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This paper considers **tests** for the rank of a matrix for which a root-T consistent estimator is available + However , in contrast to **tests** associated with the minimum chi-square and asymptotic least squares principles , the estimator’s asymptotic vari- ance matrix is not required to be either full or of known rank + Test statistics based on certain estimated characteristic roots are proposed whose limiting distributions are a weighted sum of independent chi-squared variables + These weights may be simply estimated, yielding convenient estimators for the limiting distributions of the pro- posed statistics + A sequential testing procedure is presented that yields a consistent estimator for the rank of a matrix + A simulation experiment is conducted comparing the characteristic root statistics advocated in this paper with statistics based on the Wald and asymptotic least squares principles +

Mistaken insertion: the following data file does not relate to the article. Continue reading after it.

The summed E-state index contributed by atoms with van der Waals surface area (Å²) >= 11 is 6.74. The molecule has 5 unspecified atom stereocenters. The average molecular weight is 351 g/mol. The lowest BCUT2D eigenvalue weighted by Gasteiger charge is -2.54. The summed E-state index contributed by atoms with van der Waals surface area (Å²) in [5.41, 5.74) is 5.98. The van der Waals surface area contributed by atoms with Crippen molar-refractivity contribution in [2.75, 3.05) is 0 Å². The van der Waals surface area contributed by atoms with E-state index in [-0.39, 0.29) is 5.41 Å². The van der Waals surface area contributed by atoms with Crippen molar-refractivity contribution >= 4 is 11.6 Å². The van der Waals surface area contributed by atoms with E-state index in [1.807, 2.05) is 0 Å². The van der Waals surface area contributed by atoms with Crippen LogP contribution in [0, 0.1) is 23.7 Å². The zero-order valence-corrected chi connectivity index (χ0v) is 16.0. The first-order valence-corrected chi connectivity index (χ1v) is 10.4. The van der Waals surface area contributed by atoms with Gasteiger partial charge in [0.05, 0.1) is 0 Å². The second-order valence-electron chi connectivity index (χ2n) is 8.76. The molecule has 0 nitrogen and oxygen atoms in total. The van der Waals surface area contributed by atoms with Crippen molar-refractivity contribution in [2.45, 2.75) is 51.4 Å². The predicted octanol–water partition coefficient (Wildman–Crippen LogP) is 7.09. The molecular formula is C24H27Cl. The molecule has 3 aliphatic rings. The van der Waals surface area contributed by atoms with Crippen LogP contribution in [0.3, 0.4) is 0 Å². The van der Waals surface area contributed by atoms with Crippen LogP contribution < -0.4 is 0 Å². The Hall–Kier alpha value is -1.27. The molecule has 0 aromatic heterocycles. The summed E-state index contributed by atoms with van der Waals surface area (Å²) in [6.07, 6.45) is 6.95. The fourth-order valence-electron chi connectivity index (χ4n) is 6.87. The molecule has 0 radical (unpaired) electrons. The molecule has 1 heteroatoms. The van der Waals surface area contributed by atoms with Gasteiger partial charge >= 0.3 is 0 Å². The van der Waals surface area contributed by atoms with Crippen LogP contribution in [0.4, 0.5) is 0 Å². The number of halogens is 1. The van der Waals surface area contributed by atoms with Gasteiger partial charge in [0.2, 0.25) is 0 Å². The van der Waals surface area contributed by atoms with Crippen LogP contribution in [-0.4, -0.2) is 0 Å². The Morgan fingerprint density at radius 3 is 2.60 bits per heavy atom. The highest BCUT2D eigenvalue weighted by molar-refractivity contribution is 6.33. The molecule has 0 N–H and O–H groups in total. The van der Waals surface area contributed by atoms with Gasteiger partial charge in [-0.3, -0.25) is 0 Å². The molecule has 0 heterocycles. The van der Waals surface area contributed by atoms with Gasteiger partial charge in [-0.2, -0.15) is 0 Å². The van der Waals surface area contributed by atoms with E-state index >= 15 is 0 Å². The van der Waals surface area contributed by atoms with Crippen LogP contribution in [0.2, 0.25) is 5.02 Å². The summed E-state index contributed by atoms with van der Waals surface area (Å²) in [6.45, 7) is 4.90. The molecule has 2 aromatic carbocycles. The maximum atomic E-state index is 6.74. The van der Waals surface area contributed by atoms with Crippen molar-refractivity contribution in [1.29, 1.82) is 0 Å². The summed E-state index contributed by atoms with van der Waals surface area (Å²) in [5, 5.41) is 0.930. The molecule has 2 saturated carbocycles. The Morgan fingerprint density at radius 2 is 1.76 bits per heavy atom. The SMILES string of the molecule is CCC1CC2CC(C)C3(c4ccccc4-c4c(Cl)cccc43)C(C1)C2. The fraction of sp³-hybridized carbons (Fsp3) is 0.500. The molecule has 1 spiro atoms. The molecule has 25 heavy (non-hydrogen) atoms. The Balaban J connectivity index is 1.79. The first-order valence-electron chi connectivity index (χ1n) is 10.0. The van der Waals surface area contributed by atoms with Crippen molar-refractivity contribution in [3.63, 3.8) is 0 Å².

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15 These disagreements indicate that the **tests** have one characteristic of boundary objects: they allow for 'interpretive flexibility' (Star 2010: 602) since primary and secondary teachers understand the test to produce results to which they attach quite different meanings. For some, mainly primary teachers, the **tests** reveal high pupil attainment, which they value, and present externally to parents, other schools and school inspectors. For others - secondary teachers and some of the primary leaders that either decided not to enter pupils for the **tests** - the **tests** represent shallow learning and a stripped back curriculum. The Level 6 **tests** also share another characteristic of boundary objects: they act to reify concerns - they 'congeal' the complexities around pupil progress, attainment, ability into 'thingness' (Wenger, 1998: 58). Akkerman and Bakker (2011) refer to this process as crystallization: the crystallization of a set of concerns around the primary secondary border, usually not directly expressed, but brought out into the open by the **tests**.